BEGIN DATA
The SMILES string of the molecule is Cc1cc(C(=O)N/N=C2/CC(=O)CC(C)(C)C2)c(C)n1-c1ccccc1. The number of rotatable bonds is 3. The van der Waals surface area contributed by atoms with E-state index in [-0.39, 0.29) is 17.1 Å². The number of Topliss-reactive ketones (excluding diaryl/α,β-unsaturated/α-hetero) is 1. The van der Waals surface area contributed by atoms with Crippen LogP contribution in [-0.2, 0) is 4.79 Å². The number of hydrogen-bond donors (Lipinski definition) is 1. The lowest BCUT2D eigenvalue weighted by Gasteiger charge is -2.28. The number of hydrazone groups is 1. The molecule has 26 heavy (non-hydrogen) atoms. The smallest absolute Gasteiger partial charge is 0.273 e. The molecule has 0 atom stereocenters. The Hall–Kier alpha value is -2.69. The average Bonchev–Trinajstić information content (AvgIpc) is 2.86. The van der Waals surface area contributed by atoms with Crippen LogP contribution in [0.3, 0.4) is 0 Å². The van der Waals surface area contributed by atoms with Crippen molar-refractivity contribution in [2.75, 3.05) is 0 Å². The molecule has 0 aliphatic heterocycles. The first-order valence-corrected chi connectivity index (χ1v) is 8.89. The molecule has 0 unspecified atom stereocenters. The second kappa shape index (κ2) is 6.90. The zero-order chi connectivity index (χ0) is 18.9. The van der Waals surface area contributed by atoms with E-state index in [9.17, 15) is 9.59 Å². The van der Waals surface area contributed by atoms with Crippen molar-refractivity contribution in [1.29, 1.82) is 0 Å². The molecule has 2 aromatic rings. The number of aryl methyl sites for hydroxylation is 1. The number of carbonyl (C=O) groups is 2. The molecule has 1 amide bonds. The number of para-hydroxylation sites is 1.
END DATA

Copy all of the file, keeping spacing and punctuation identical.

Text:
The SMILES string of the molecule is Cc1cc(C(=O)N/N=C2/CC(=O)CC(C)(C)C2)c(C)n1-c1ccccc1. The number of rotatable bonds is 3. The van der Waals surface area contributed by atoms with E-state index in [-0.39, 0.29) is 17.1 Å². The number of Topliss-reactive ketones (excluding diaryl/α,β-unsaturated/α-hetero) is 1. The van der Waals surface area contributed by atoms with Crippen LogP contribution in [-0.2, 0) is 4.79 Å². The number of hydrogen-bond donors (Lipinski definition) is 1. The lowest BCUT2D eigenvalue weighted by Gasteiger charge is -2.28. The number of hydrazone groups is 1. The molecule has 26 heavy (non-hydrogen) atoms. The smallest absolute Gasteiger partial charge is 0.273 e. The molecule has 0 atom stereocenters. The Hall–Kier alpha value is -2.69. The average Bonchev–Trinajstić information content (AvgIpc) is 2.86. The van der Waals surface area contributed by atoms with Crippen LogP contribution in [0.3, 0.4) is 0 Å². The van der Waals surface area contributed by atoms with Crippen molar-refractivity contribution in [2.75, 3.05) is 0 Å². The molecule has 0 aliphatic heterocycles. The first-order valence-corrected chi connectivity index (χ1v) is 8.89. The molecule has 0 unspecified atom stereocenters. The second kappa shape index (κ2) is 6.90. The zero-order chi connectivity index (χ0) is 18.9. The van der Waals surface area contributed by atoms with E-state index in [9.17, 15) is 9.59 Å². The van der Waals surface area contributed by atoms with Crippen molar-refractivity contribution in [1.29, 1.82) is 0 Å². The molecule has 2 aromatic rings. The number of aryl methyl sites for hydroxylation is 1. The number of carbonyl (C=O) groups is 2. The molecule has 1 amide bonds. The number of para-hydroxylation sites is 1.